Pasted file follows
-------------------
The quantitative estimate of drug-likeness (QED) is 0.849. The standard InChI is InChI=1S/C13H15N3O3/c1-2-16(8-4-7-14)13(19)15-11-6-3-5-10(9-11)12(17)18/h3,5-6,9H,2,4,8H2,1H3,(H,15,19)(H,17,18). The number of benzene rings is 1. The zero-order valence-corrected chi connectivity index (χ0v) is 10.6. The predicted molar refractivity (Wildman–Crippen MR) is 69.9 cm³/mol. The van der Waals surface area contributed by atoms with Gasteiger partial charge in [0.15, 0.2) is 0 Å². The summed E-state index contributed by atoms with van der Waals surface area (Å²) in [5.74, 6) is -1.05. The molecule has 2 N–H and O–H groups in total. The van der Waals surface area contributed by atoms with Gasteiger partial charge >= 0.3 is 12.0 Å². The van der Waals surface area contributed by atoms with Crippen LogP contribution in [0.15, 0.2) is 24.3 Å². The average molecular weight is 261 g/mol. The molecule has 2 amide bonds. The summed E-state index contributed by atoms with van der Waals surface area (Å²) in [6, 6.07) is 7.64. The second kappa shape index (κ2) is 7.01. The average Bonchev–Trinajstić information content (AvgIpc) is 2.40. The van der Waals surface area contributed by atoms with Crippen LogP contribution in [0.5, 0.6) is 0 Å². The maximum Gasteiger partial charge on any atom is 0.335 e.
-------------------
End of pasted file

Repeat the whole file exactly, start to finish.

The quantitative estimate of drug-likeness (QED) is 0.849. The standard InChI is InChI=1S/C13H15N3O3/c1-2-16(8-4-7-14)13(19)15-11-6-3-5-10(9-11)12(17)18/h3,5-6,9H,2,4,8H2,1H3,(H,15,19)(H,17,18). The number of benzene rings is 1. The zero-order valence-corrected chi connectivity index (χ0v) is 10.6. The predicted molar refractivity (Wildman–Crippen MR) is 69.9 cm³/mol. The van der Waals surface area contributed by atoms with Gasteiger partial charge in [0.15, 0.2) is 0 Å². The summed E-state index contributed by atoms with van der Waals surface area (Å²) in [5.74, 6) is -1.05. The molecule has 2 N–H and O–H groups in total. The van der Waals surface area contributed by atoms with Gasteiger partial charge >= 0.3 is 12.0 Å². The van der Waals surface area contributed by atoms with Crippen LogP contribution in [0.15, 0.2) is 24.3 Å². The average molecular weight is 261 g/mol. The molecule has 2 amide bonds. The summed E-state index contributed by atoms with van der Waals surface area (Å²) in [6, 6.07) is 7.64. The second kappa shape index (κ2) is 7.01. The average Bonchev–Trinajstić information content (AvgIpc) is 2.40. The van der Waals surface area contributed by atoms with Crippen LogP contribution in [0.5, 0.6) is 0 Å². The maximum Gasteiger partial charge on any atom is 0.335 e.